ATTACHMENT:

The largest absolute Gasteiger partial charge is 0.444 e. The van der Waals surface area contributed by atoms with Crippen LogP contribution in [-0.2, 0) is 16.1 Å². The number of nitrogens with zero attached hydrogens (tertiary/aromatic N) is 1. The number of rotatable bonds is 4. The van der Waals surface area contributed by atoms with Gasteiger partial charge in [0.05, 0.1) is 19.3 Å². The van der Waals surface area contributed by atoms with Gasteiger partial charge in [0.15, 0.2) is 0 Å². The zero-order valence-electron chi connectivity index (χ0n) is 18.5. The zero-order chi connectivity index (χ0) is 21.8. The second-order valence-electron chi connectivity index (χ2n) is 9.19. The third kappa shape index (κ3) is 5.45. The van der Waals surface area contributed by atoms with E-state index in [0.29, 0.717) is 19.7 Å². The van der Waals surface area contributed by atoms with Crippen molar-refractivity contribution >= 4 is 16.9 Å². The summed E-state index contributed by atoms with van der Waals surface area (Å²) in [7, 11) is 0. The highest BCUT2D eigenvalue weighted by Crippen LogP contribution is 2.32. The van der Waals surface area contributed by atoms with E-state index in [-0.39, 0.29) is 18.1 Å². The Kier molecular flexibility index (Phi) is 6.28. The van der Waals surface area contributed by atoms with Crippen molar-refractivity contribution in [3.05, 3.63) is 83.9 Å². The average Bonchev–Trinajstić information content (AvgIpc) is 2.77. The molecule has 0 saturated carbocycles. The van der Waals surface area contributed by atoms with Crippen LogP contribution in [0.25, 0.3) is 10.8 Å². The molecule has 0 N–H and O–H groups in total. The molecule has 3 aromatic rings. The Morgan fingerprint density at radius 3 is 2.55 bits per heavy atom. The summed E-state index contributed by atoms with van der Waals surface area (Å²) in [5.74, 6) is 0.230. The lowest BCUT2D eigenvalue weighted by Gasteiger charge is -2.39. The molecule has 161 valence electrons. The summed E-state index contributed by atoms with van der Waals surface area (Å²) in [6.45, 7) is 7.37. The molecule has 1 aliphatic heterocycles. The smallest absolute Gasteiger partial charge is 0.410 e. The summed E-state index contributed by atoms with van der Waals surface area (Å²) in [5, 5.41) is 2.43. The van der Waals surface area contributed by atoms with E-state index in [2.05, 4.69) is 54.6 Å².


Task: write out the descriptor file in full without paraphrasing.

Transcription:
The largest absolute Gasteiger partial charge is 0.444 e. The van der Waals surface area contributed by atoms with Crippen LogP contribution in [-0.2, 0) is 16.1 Å². The number of nitrogens with zero attached hydrogens (tertiary/aromatic N) is 1. The number of rotatable bonds is 4. The van der Waals surface area contributed by atoms with Gasteiger partial charge in [0.05, 0.1) is 19.3 Å². The van der Waals surface area contributed by atoms with Gasteiger partial charge in [0.15, 0.2) is 0 Å². The zero-order valence-electron chi connectivity index (χ0n) is 18.5. The zero-order chi connectivity index (χ0) is 21.8. The second-order valence-electron chi connectivity index (χ2n) is 9.19. The third kappa shape index (κ3) is 5.45. The van der Waals surface area contributed by atoms with E-state index in [0.29, 0.717) is 19.7 Å². The van der Waals surface area contributed by atoms with Crippen molar-refractivity contribution >= 4 is 16.9 Å². The summed E-state index contributed by atoms with van der Waals surface area (Å²) in [7, 11) is 0. The highest BCUT2D eigenvalue weighted by Crippen LogP contribution is 2.32. The van der Waals surface area contributed by atoms with E-state index in [-0.39, 0.29) is 18.1 Å². The Kier molecular flexibility index (Phi) is 6.28. The van der Waals surface area contributed by atoms with Crippen molar-refractivity contribution in [3.05, 3.63) is 83.9 Å². The average Bonchev–Trinajstić information content (AvgIpc) is 2.77. The molecule has 0 saturated carbocycles. The van der Waals surface area contributed by atoms with Crippen LogP contribution in [0.25, 0.3) is 10.8 Å². The molecule has 0 N–H and O–H groups in total. The molecule has 3 aromatic rings. The Morgan fingerprint density at radius 3 is 2.55 bits per heavy atom. The summed E-state index contributed by atoms with van der Waals surface area (Å²) in [5.74, 6) is 0.230. The lowest BCUT2D eigenvalue weighted by Gasteiger charge is -2.39. The molecule has 161 valence electrons. The summed E-state index contributed by atoms with van der Waals surface area (Å²) in [6.45, 7) is 7.37. The molecule has 1 aliphatic heterocycles. The smallest absolute Gasteiger partial charge is 0.410 e. The summed E-state index contributed by atoms with van der Waals surface area (Å²) in [5, 5.41) is 2.43. The van der Waals surface area contributed by atoms with E-state index in [2.05, 4.69) is 54.6 Å².